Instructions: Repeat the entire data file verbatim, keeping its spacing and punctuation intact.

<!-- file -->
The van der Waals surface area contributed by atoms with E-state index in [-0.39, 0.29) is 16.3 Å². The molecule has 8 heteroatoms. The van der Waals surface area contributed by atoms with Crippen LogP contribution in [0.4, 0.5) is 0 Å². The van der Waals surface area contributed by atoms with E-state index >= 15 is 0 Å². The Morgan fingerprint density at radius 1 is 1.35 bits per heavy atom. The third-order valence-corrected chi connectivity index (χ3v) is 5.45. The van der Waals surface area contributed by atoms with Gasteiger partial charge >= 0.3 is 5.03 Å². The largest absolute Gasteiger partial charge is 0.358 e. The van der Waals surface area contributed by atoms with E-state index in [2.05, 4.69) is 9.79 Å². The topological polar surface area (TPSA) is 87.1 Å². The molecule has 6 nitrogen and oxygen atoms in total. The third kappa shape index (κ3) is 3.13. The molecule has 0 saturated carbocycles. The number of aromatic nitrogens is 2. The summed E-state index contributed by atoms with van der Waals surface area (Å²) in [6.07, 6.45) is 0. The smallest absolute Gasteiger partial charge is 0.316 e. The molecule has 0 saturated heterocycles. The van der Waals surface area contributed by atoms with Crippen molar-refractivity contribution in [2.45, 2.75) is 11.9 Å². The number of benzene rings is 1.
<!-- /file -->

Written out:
The van der Waals surface area contributed by atoms with E-state index in [-0.39, 0.29) is 16.3 Å². The molecule has 8 heteroatoms. The van der Waals surface area contributed by atoms with Crippen LogP contribution in [0.4, 0.5) is 0 Å². The van der Waals surface area contributed by atoms with E-state index >= 15 is 0 Å². The Morgan fingerprint density at radius 1 is 1.35 bits per heavy atom. The third-order valence-corrected chi connectivity index (χ3v) is 5.45. The van der Waals surface area contributed by atoms with Gasteiger partial charge >= 0.3 is 5.03 Å². The largest absolute Gasteiger partial charge is 0.358 e. The van der Waals surface area contributed by atoms with E-state index in [2.05, 4.69) is 9.79 Å². The topological polar surface area (TPSA) is 87.1 Å². The molecule has 6 nitrogen and oxygen atoms in total. The third kappa shape index (κ3) is 3.13. The molecule has 0 saturated carbocycles. The number of aromatic nitrogens is 2. The summed E-state index contributed by atoms with van der Waals surface area (Å²) in [6.07, 6.45) is 0. The smallest absolute Gasteiger partial charge is 0.316 e. The molecule has 0 saturated heterocycles. The van der Waals surface area contributed by atoms with Crippen molar-refractivity contribution in [2.45, 2.75) is 11.9 Å². The number of benzene rings is 1.